The composition and organisational patterns of Pleistocene human groups are a main research when it comes to the evolution of human behaviour. However, these studies are often limited by the restricted characteristics of the archaeological records and do not show enough resolution to make approaches with the necessary precision. The travertinic formations of the Abric Romaní site (Capellades, Barcelona, Spain) provide an ideal scenario to answer some questions about the European Middle Palaeolithic occupational patterns. The hearth-related accumulations from this site show many similarities with those generated by several contemporary forager groups, so each could represent the activity area of a specific social unit. This work contributes to the existing research by examining the faunal refits recovered in six stratigraphic units (H, I, J-Ja, K, L and M) that cover the chronological period between 44 and 55 ka. Faunal refits are analysed using the metric parameters of ethnographic hearth-related accumulations (the hearth itself and its corresponding drop and toss zones); significant relationships are found between many of these elements and the areas of influence of the hearths. In addition, connections between the activity areas from these refits are seen in several stratigraphic units. This phenomenon allows for greater diversity in the occupational patterns of this site to be identified than those recorded only from taphonomic studies. From this perspective, two main occupational models are proposed: (1) the simple model, in which isolated and unconnected hearth-related accumulations are identified (units H, L and—to a lesser extent—K) and (2) the complex model, primarily represented by the identification of several long-distance faunal refits connecting different activity areas (units I, J-Ja and M). Thus, this work provides deeper insights into the behavioural diversity of Middle Palaeolithic human groups, their social organisation and composition and their evolution in the region.
In this interactive tutorial, you will learn how to perform sophisticated dplyr techniques to carry out your data manipulation with R. First you will master the five verbs of R data manipulation with dplyr: select, mutate, filter, arrange and summarise. Next, you will learn how you can chain your dplyr operations using the pipe operator of the magrittr package. In the final section, the focus is on practicing how to subset your data using the group_by function, and how you can access data stored outside of R in a database. All said and done, you will be familiar with data manipulation tools and techniques that will allow you to efficiently manipulate data.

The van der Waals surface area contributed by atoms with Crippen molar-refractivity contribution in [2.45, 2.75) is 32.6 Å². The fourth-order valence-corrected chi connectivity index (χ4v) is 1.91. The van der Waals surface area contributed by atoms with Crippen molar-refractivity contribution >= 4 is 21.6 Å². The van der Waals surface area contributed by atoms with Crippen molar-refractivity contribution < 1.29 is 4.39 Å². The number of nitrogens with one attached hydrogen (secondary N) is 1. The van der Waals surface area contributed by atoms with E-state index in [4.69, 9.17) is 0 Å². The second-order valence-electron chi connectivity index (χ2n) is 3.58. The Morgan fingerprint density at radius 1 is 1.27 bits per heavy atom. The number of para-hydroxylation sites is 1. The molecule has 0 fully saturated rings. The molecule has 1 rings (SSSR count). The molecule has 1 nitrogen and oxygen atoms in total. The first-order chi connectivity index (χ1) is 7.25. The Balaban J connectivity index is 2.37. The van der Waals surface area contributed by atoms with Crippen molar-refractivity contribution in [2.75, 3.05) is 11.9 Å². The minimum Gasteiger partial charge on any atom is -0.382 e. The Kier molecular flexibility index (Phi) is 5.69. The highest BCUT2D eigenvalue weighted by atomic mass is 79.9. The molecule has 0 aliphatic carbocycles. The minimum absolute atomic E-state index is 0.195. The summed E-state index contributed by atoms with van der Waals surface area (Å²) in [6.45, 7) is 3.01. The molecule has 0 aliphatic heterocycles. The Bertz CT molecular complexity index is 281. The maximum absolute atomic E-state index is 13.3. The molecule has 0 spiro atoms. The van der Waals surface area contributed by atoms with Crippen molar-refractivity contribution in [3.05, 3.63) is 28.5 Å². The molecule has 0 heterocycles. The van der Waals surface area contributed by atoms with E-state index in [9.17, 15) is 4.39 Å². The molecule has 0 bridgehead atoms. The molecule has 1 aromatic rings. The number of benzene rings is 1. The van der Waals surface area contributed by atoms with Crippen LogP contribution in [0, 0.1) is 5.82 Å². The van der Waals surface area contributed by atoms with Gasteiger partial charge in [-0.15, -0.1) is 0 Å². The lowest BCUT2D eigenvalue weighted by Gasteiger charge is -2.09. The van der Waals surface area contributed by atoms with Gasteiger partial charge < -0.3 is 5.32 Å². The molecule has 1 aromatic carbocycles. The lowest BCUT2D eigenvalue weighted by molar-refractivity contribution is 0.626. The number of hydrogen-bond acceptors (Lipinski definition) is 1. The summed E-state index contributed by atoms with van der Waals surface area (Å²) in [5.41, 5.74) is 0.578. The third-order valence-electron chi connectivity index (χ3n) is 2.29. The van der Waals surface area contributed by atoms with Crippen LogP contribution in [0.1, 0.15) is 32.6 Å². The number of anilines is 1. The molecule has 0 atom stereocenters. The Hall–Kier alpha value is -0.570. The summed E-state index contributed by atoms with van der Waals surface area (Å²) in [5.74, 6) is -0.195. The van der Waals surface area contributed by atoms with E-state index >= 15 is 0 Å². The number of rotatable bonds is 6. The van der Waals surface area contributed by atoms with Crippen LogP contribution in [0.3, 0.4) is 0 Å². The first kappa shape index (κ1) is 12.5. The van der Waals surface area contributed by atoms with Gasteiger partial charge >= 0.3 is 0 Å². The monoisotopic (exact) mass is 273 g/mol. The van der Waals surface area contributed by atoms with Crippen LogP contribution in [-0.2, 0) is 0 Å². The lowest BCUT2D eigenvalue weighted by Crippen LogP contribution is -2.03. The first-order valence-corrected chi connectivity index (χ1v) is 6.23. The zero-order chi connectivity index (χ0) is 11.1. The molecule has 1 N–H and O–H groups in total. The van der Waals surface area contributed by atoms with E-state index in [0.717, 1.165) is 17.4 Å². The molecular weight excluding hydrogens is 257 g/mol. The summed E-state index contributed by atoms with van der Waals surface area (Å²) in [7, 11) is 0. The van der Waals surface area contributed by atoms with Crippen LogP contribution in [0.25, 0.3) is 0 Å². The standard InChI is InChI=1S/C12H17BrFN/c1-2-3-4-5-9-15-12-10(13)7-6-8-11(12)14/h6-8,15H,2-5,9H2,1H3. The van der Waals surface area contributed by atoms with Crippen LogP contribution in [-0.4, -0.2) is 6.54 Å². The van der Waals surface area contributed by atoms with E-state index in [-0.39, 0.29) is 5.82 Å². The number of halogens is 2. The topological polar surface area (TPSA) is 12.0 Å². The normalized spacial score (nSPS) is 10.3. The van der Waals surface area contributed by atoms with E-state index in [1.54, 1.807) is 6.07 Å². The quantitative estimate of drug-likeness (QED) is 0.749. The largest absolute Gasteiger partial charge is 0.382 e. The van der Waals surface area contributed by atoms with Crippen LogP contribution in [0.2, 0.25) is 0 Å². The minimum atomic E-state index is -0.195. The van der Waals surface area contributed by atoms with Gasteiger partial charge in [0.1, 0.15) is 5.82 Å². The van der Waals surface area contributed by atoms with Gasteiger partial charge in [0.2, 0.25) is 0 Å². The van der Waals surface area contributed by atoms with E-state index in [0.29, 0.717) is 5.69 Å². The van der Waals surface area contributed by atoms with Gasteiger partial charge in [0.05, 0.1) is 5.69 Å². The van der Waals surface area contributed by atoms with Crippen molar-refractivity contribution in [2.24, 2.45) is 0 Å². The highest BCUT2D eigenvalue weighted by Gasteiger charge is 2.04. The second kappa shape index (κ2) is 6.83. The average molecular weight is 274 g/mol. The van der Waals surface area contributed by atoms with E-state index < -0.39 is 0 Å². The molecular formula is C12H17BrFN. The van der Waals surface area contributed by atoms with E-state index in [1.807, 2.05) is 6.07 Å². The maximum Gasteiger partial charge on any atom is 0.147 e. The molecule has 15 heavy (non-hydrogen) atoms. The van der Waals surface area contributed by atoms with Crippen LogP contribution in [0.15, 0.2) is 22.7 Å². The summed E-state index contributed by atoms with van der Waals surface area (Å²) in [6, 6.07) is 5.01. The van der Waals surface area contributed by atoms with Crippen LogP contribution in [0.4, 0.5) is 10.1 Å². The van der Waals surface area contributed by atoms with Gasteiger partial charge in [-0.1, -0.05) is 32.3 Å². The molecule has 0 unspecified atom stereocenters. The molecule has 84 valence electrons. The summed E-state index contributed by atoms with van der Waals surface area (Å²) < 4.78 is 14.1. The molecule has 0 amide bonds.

Functions are a fundamental building block of the R language. You’ve probably used dozens (or even hundreds) of functions written by others, but in order to take your R game to the next level, you’ll need to learn to write your own functions. This course will teach you the fundamentals of writing functions in R so that, among other things, you can make your code more readable, avoid coding errors, and automate repetitive tasks.
It’s commonly said that data scientists spend 80% of their time cleaning and manipulating data and only 20% of their time actually analyzing it. For this reason, it is critical to become familiar with the data cleaning process and all of the tools available to you along the way. This course provides a very basic introduction to cleaning data in R using the tidyr, dplyr, and stringr packages. After taking the course you’ll be able to go from raw data to awesome insights as quickly and painlessly as possible!
In this second part to Importing Data in R, you will take a deeper dive into the wide range of data formats out there. More specifically, you’ll learn how to import data from relational databases and how to import and work with data coming from the web. Finally, you’ll get hands-on experience with importing data from statistical software packages such SAS, STATA and SPSS.
Importing data into R to start your analyses—it should be the easiest step. Unfortunately, this is almost never the case. Data come in all sorts of formats, ranging from CSV and text files and statistical software files to databases and HTML data. Knowing which approach to use is key to getting started with the actual analysis. In this course, you will get started with learning how to read CSV and text files in R. You will then cover the readr and data.table packages to easily and efficiently import flat file data. After that you will learn how to read XLS files in R using readxl and gdata.